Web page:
Few studies have been conducted on the physical and psychological effects of outbreaks of serious infectious diseases among the medical staff, particularly when they have increased workload and the stress associated with the risk of infection [18]. Liu et al. conducted a qualitative study on nurses and physicians who were selected from five COVID-19-designated hospitals in Hubei province. In line with our findings the authors indicated that intensive work drains healthcare providers both physically and emotionally. Healthcare providers showed their resilience as well as a great strength of professional dedication to overcome problems. The authors suggested that a comprehensive support should be supplied to protect the well-being of healthcare providers. Also, a regular and intensive training plan for all healthcare providers is necessary to promote their preparedness and efficacy to deal with crises [19].

The current study showed that workload and shift working had a significant association with each other, and night shift had higher workload scores compared to rotational and morning shifts. Accordingly, these findings are consistent with the findings of the Hoonakker et al.’s study. They showed that night shifts had a higher workload compared to the morning shift. Also, their study showed that shifts with an 8 h cycle time had a lower mental workload in comparison with a 12-h shift time [20]. So, shortening work shifts and adjusting shifts to psychophysiological characteristics workers can improve worker performance to manage crisis [21, 22].

The limitations of this study were as follows: firstly, the sample composition was uneven. Moreover, a lack of response to the questionnaire due to potential bias like the COVID-19 crisis in responding to questionnaires, not assessing the income of healthcare workers, and having any other disease were the other limitations of the present study.

Conclusions

Type of job, the shift of work, educational level, and facing COVID-19 affected the score of NASA-TLX. Generally, NASA-TLX scores were higher in nursing compared to the scores of other health staff groups. The results of this study indicate that the scores of NASA-TLX and GHQ-12 among staff who had contact with COVID-19 patients were significantly higher than those who did not face COVID-19 patients. We suggested that a comprehensive assistance should be provided to support the well-being of healthcare workers especially nurses and healthcare workers who treated COVID-19 patients.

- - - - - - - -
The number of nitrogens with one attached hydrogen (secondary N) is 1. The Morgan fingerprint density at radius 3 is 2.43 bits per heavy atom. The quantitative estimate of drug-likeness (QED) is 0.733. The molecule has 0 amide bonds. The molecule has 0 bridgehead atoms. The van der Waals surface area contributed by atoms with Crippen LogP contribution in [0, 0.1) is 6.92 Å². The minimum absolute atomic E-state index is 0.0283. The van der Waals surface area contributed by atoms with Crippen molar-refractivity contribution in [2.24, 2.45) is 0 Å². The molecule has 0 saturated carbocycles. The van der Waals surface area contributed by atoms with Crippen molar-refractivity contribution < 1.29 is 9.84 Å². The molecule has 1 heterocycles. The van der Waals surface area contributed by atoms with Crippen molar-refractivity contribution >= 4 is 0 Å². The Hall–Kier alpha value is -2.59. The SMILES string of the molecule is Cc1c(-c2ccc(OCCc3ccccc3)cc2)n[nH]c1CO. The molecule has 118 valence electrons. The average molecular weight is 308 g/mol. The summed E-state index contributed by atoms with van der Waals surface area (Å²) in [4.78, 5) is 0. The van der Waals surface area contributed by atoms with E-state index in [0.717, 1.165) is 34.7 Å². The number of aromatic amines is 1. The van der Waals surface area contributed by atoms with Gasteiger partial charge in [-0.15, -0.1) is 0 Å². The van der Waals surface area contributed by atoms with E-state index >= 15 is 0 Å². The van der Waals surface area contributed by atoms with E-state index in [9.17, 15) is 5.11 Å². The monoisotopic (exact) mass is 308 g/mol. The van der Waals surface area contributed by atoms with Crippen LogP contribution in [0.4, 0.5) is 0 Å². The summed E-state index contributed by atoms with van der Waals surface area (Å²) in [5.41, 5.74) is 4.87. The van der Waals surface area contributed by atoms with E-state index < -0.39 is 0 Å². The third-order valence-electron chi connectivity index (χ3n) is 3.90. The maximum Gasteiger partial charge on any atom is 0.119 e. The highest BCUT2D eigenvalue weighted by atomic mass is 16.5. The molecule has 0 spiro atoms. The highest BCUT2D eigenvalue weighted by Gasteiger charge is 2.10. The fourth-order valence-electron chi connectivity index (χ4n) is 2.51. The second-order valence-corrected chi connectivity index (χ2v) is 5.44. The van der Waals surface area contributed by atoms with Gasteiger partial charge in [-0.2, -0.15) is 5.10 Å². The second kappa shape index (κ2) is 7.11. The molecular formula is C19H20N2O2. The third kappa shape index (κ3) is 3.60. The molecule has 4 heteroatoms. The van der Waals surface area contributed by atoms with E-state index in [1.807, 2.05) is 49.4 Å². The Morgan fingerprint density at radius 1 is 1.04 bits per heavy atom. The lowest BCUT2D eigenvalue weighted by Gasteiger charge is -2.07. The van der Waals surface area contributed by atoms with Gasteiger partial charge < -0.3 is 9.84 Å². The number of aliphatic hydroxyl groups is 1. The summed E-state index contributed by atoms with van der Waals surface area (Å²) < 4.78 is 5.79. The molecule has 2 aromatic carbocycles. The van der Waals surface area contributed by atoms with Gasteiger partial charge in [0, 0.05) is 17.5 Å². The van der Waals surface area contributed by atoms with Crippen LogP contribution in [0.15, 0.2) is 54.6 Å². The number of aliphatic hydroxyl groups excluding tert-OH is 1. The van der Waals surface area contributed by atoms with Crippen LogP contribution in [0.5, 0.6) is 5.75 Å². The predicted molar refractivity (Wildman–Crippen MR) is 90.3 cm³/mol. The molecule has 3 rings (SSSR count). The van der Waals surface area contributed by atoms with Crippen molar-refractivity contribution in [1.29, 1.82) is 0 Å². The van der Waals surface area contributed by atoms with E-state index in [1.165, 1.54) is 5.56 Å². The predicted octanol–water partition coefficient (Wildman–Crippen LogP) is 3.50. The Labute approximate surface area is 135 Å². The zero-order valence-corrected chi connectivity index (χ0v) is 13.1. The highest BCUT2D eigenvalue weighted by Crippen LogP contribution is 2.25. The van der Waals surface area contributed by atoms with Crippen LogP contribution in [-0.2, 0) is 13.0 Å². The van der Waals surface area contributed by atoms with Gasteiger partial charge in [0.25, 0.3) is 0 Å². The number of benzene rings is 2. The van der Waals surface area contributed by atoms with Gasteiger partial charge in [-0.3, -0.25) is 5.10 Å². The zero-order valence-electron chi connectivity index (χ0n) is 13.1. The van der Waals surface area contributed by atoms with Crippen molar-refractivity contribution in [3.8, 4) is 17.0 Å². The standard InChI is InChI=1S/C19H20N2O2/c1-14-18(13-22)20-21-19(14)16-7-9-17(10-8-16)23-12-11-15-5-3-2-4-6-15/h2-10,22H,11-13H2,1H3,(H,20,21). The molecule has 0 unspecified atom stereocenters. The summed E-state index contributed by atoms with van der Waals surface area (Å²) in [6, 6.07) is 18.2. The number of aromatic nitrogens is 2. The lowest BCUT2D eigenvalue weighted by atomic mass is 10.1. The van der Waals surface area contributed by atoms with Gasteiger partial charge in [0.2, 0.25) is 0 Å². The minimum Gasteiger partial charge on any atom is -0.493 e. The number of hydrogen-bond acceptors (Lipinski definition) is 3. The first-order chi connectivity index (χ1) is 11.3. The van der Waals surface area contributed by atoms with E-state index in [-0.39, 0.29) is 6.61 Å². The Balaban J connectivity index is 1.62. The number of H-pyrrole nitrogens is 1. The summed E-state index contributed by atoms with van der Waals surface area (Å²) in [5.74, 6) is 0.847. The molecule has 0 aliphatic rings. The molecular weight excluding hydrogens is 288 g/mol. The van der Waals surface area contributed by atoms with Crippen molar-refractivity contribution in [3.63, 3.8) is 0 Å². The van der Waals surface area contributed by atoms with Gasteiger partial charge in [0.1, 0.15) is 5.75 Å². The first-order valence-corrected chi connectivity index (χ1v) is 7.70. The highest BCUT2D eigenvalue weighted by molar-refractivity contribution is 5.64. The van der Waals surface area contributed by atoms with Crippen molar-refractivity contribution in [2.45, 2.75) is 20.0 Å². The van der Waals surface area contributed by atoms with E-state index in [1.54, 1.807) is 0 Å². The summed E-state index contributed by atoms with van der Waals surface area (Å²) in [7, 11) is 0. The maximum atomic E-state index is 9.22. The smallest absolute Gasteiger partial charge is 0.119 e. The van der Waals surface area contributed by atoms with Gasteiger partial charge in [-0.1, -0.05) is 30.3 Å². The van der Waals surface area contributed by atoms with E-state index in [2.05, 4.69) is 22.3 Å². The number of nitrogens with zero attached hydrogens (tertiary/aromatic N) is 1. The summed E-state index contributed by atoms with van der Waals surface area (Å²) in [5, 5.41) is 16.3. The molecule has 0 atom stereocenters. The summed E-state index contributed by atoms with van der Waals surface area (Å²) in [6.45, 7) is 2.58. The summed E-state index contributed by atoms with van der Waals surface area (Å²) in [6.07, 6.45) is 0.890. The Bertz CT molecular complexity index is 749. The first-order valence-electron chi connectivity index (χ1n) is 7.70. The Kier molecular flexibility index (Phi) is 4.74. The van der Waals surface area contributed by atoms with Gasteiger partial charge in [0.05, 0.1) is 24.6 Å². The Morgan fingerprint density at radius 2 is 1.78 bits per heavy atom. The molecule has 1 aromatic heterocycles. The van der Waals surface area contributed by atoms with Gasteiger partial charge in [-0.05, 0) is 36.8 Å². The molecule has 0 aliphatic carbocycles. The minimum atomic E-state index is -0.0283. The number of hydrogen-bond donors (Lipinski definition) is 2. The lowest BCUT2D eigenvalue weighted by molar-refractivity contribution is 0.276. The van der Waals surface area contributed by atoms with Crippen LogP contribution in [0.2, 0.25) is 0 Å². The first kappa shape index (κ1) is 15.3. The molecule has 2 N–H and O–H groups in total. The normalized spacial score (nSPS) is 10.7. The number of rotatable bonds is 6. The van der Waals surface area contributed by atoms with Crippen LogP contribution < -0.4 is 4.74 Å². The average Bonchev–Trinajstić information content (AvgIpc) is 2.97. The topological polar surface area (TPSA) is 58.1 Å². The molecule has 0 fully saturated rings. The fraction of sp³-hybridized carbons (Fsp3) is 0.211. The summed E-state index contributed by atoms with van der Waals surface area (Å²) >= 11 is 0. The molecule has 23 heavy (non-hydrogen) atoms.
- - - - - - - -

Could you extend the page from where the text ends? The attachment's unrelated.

Availability of data and materials

The datasets used and/or analyzed during the current study are available from the corresponding author on reasonable request.

Abbreviations

HCWs :

Health care workers

PHEIC:

Public Health Emergency of International Concern

IOM:

Institute of Medicine

WHO:

World health organization

AIDS:

Acquired immunodeficiency syndrome

NASA-TLX:

NASA -Task Load Index

GHQ-12:

General health Questionnaire

ANOVA:

Analysis of variance

ICU:

Intensive care unit

COVID-19:

Coronavirus disease 2019

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Acknowledgments

The authors thank of all those who gave their lives for the health of others, healthcare workers, and fight against COVD-19, and all of participant in this study.

Funding

This study is financially supported by Esfarayen University Medical Science.

Author information

Affiliations

Authors

Contributions

ESH, VA, SHA and AA contributed to the conception and design of the study and the study protocol. MG, HB and MD managed the running of the study. ACH, KHN and HRM conducted data analysis and all authors helped with data interpretation. VA wrote this manuscript with input from all co-authors. All authors read and approved the final version of the manuscript.

Corresponding authors

Correspondence to Vahideh Aghamohammadi or Amin Asgari.

Ethics declarations

Ethics approval and consent to participate

This research approved by the Medical Ethics Committee of Esfarayen University Medical Science (approval number: IR.ESFARAYENUMS.REC.1398.021). Informed written consent was obtained from each participant.

Consent for publication

No individual or personal data is included in this manuscript.

Competing interests

The authors have no competing interests to declare.

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Supplementary Information

Additional file 1: Supplemental Table.

The relationship between overtime with total Task Load score and GHQ score (dependent variables).

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Shoja, E., Aghamohammadi, V., Bazyar, H. et al. Covid-19 effects on the workload of Iranian healthcare workers. BMC Public Health 20, 1636 (2020). https://doi.org/10.1186/s12889-020-09743-w

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Keywords

  • COVID-19
  • Health worker
  • Mental health
  • Workload